Pushing Computers to the Edge: Next Generation Security and Privacy Controls for Systems and IoT Devices
Ron Ross - National Institute for Standards and Technology (NIST)
Apr 19, 2017Size: 624.3MB
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AbstractAs we push computers to “the edge” building an increasingly complex world of interconnected systems and devices, security and privacy continue to dominate the national conversation. The Defense Science Board in its 2017 report, Task Force on Cyber Defense, provides a sobering assessment of the current vulnerabilities in the U.S. critical infrastructure and the systems that support the mission essential operations and assets in the public and private sectors.
“…The Task Force notes that the cyber threat to U.S. critical infrastructure is outpacing efforts to reduce pervasive vulnerabilities, so that for the next decade at least the United States must lean significantly on deterrence to address the cyber threat posed by the most capable U.S. adversaries. It is clear that a more proactive and systematic approach to U.S. cyber deterrence is urgently needed…”
There is an urgent need to further strengthen the underlying systems, component products, and services that we depend on in every sector of the critical infrastructure—ensuring those systems, components, and services are sufficiently trustworthy and provide the necessary resilience to support the economic and national security interests of the United States. NIST Special Publication 800-53 (Revision 5) responds to the call by the Defense Science Board by embarking on a proactive and systemic approach to develop and make available to a broad base of public and private sector organizations, a comprehensive set of safeguarding measures for all types of systems, including general purpose computing systems, cyber-physical systems, cloud and mobile systems, industrial/process control systems, and IoT devices. Those safeguarding measures include security and privacy controls to protect the critical and essential operations and assets of organizations and the personal privacy of individuals. The ultimate objective is to make the systems we depend on more penetration resistant to attacks; limit the damage from attacks when they occur; and make the systems resilient and survivable.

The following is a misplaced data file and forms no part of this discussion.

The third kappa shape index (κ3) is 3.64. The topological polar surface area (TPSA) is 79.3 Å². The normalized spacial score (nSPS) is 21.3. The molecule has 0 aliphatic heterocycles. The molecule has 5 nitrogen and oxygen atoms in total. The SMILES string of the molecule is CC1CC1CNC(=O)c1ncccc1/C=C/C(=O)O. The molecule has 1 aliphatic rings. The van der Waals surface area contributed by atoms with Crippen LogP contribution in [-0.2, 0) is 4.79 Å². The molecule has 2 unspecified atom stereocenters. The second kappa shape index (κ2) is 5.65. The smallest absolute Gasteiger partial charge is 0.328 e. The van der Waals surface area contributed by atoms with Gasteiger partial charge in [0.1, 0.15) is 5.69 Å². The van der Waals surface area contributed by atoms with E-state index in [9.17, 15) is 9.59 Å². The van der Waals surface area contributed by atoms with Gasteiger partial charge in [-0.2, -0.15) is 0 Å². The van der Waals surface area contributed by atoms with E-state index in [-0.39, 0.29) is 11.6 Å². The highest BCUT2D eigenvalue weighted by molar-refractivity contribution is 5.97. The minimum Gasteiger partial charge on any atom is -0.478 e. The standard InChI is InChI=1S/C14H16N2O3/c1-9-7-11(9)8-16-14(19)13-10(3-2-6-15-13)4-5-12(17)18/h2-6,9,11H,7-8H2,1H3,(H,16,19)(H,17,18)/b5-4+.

About the SpeakerRon Ross is a Fellow at the National Institute of Standards and Technology. His focus areas include information security, systems security engineering, and risk management. Dr. Ross leads the Federal Information Security Modernization Act (FISMA) Implementation Project, which includes the development of security standards and guidelines for the federal government, contractors, and the United States critical infrastructure. His current publications include Federal Information Processing Standards (FIPS) 199 (security categorization), FIPS 200 (security requirements), and NIST Special Publication (SP) 800-39 (enterprise risk management), SP 800-53 (security and privacy controls), SP 800-53A (security assessment), SP 800-37 (Risk Management Framework), SP 800-30 (risk assessment), SP 800-160 (systems security engineering), and SP 800-171 (security requirements for nonfederal systems and organizations). Dr. Ross also leads the Joint Task Force, an interagency partnership with the Department of Defense, Office of the Director National Intelligence, U.S. Intelligence Community, and the Committee on National Security Systems, with responsibility for the development of the Unified Information Security Framework for the federal government and its contractors.
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